5 Spring 2007] ON MISJUDGING AND ITS IMPLICATIONS Like many students, I entered law school with a naive view that judges were generally men and women of even temper, great intellect, and wise judgment who discharged their responsibilities in an evenhanded, detached manner. The more I read, however, the more my perspective began to change. Working in a clinic during my third year of law school, in which we defended people charged with municipal ordinance violations, it became readily apparent that few judges measured up to my lofty expectations. I witnessed curious rulings, short tempers, and judgments that seemed totally at odds with the law or my sense of what justice required. It was not until my first bench trial that year, however, that I experienced the full impact of judicial bias. My client was a marginally competent young man who walked into the city clerk's office barefoot and wearing a cowboy hat. He announced loudly that he intended to run for President of the United States and, pointing to the portrait of Richard Nixon hanging on the wall, proclaimed that Nixon should be jailed. When he continued to insist loudly that he needed to file his nomination papers, one of the clerks called the police, who arrived quickly and promptly arrested my client for disorderly conduct. Together with my supervising attorney, I tried to convince the city prosecutor to drop the charge, especially since my indigent client had already spent some time in custody before being released. When the prosecutor refused to budge, our client insisted on a trial before the county judge. 2 I was delighted to go to trial because I was convinced we had a sure winner. Although it may be that my assessment was colored by inexperience and my own blinders, 2 1 the law was clearly on our side. My client was not guilty of disorderly conduct because he had not engaged in any threatening or disruptive conduct but had only spoken loudly. 2 2 I expected, therefore, that my client would be acquitted and his right to free speech vindicated. Sadly, I was wrong. After hearing the witnesses, Judge Archie Simonson ruled quickly, finding my client guilty. Even worse, he proceeded to chastise my client for his "weird" appearance and then angrily ordered him to leave town on the next bus and not return. 2 3 Judge Simonson not only misjudged the judge is an essential component of an adversary system, providing a necessary counterpoise to partisan advocates"). 20 For a municipal ordinance violation, the defendant did not have a right to a jury trial but only a bench trial. 21 See Guthrie, supra note 1, at 437 (noting that lawyers suffer from self-serving biases that might cause them to overestimate their own case and abilities). 22 The Madison ordinance tracked the language of Wis. STAT. ANN (West 2000). Case law in Wisconsin at the time clearly required more than loud speech to support a disorderly conduct conviction. See State v. Werstein, 211 N.W.2d 437, (Wis. 1973) (mere exercise of one's right of freedom of speech, albeit offensive to the listener, does not constitute disorderly conduct absent conduct that tends to cause or provoke a disturbance); State v. Becker, 188 N.W.2d 449 (Wis. 1971) (defendant's loud yelling was insufficient under the circumstances to support a conviction for disorderly conduct). 23 During the testimony, the judge heard that my client had only recently moved to Madison from another state.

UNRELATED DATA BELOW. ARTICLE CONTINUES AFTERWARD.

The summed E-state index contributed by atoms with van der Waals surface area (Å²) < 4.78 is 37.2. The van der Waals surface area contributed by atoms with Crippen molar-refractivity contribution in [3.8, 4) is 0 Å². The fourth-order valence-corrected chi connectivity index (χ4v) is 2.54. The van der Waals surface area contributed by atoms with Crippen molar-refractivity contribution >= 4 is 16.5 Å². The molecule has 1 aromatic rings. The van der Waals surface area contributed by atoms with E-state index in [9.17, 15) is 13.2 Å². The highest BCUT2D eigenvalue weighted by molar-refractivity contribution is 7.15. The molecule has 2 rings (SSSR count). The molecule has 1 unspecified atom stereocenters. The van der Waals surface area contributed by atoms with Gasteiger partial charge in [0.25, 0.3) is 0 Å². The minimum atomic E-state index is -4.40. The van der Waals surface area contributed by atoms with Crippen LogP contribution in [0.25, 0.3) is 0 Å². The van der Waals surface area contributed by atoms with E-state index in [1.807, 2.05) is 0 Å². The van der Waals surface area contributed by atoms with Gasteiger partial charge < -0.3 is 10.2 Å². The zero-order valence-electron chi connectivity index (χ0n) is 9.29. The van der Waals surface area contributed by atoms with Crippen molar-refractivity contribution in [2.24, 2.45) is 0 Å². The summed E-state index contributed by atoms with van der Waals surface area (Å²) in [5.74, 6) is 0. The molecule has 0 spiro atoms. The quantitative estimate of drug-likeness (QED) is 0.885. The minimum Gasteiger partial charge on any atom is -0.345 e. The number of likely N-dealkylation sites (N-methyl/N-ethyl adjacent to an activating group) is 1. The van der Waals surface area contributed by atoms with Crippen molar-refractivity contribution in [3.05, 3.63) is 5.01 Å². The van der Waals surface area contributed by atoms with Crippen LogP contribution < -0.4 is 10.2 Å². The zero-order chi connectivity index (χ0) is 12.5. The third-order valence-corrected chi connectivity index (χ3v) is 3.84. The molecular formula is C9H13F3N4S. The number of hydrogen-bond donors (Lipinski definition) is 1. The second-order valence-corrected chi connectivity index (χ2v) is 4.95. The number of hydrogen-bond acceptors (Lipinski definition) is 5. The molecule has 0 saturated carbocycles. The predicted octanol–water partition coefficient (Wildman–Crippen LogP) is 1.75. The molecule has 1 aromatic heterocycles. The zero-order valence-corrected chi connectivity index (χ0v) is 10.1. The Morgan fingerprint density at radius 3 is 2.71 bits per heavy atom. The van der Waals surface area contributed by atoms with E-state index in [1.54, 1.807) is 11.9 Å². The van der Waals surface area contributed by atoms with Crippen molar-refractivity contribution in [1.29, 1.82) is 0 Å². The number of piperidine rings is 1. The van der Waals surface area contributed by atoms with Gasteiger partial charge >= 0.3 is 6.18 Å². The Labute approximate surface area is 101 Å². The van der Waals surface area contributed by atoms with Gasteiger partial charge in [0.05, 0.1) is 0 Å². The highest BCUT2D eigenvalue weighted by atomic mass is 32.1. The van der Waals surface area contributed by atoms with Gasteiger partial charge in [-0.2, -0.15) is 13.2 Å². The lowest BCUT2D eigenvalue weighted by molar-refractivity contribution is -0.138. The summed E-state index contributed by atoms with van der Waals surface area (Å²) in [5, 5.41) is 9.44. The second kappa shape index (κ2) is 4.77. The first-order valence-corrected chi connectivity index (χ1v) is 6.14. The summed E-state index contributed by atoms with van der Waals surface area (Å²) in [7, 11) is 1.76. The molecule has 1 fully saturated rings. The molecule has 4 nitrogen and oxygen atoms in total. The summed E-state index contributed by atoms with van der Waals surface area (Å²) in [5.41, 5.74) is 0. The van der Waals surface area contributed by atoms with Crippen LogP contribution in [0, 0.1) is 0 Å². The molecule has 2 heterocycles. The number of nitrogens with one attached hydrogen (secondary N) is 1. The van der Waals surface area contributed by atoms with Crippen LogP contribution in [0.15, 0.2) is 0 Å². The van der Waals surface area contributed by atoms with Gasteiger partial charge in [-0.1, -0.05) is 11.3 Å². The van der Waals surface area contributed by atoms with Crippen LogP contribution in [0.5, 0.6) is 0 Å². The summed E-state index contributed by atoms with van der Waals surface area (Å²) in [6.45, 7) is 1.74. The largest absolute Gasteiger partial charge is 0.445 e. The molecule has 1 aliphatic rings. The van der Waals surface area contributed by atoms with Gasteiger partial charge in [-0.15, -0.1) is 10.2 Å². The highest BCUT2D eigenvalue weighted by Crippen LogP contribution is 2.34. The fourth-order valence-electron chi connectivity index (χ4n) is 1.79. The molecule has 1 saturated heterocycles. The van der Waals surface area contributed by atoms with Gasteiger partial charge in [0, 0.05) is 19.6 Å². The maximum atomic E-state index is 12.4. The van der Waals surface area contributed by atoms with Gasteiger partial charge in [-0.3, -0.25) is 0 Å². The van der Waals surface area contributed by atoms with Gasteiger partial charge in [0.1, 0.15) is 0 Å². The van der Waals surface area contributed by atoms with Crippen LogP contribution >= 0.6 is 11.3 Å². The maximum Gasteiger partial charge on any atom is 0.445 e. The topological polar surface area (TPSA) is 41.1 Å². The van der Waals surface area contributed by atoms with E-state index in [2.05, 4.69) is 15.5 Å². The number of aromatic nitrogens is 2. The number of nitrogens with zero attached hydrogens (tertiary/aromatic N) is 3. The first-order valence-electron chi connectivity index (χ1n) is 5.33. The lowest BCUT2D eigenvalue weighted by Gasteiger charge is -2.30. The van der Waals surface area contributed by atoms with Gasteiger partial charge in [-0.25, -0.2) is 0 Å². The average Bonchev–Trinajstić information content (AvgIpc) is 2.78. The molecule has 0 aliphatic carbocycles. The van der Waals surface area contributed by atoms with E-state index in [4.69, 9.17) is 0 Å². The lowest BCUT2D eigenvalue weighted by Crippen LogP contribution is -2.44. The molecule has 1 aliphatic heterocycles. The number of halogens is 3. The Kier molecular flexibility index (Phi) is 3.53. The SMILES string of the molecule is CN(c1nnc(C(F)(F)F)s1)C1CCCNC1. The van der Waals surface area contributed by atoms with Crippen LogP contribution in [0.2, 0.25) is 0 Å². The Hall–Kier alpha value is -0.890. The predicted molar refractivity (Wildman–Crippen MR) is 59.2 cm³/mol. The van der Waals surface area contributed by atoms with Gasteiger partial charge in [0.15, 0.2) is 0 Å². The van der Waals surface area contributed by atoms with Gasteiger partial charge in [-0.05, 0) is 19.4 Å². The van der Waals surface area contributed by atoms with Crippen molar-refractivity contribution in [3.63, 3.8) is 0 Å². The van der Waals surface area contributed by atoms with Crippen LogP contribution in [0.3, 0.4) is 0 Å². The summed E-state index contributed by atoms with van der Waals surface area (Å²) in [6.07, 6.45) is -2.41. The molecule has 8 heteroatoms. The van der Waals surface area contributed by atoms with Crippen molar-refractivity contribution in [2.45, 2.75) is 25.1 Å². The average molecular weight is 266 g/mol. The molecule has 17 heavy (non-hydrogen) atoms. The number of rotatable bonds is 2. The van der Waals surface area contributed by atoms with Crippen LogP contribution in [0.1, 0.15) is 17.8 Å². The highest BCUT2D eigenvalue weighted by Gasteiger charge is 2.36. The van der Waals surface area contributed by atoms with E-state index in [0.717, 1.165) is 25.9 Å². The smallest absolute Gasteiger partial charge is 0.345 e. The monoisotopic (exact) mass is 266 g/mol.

6 NEVADA LAW JOURNAL [Vol. 7:521 case - reached a wrong result by failing to apply clear law to the facts 24 - but he also engaged in "bad judging. 2 5 Fortunately, we were able to appeal Judge Simonson's ruling to a circuit court judge. In a written decision, that judge corrected the misjudgment, finding that my client had not engaged in any conduct that fell within the reach of the ordinance, but that he was merely exercising his constitutional right to free speech. Accordingly, the guilty verdict was overturned and my client vindicated. 26 It was not clear then and it is certainly not clear now exactly why Judge Simonson failed to apply clear law properly. In his article, Guthrie suggests that judges possess informational, cognitive, and attitudinal blinders that increase the likelihood that they will err. 2 7 By informational blinders, Guthrie means those obstacles to clear judgment that prevent judges and jurors from deliberately disregarding damaging but inadmissible evidence. 2 8 In other words, although the law insists that certain information not be given any weight in a decision, Guthrie's research confirms that judges do not always ignore inadmissible information but instead may be affected by that information in rendering their decisions. 29 Similarly, Guthrie reports on research on three cognitive blinders - anchoring, hindsight bias, and self-serving bias - that may influence judicial decisionmaking. 3 Anchoring is a heuristic that causes people making a numerical estimate to rely too heavily on the initial value available to them. 3 1 Hindsight bias refers to the tendency of people looking back at events to overestimate the predictability of those events given their current knowledge. 3 2 Self-serving bias reflects the tendency of people routinely to make inflated judgments about themselves, their abilities, or their beliefs. 3 3 Guthrie's research shows that judges are influenced by all three of these cognitive blinders. 3 4 Finally, by attitudinal blinders, Guthrie means that judges possess a set of beliefs or opinions that predispose them to rule in accordance with those beliefs or opinions. 35 According to attitudinal theorists, judges consciously make rulings to promote their policy preferences and attitudes so that judicial decisions 24 Guthrie, supra note 1, at According to Miller, overstepping of authority and interpersonal abuse are two categories of bad judging. See supra note 12. In addition, Simonson's ruling may have been dictated by his personal biases, which also characterizes bad judging. Id. 26 Judge Simonson later made some inflammatory comments about the provocative dress of a rape victim and about sexually permissive behavior that provoked a firestorm of publicity and, ultimately, his removal from office in a recall election. For a look at this controversy, see Simonson v. United Press International, Inc., 654 F.2d 478 (7th Cir. 1981). 27 Guthrie, supra note 1, at See, e.g., W. Kip Viscusi, How Do Judges Think About Risk?, 1 AMER. LAW & ECON. REV. 26, 29 (1999). 28 Guthrie, supra note 1, at Id. at Id. at Id. at Id. at Id. at Id. at Id. at 440.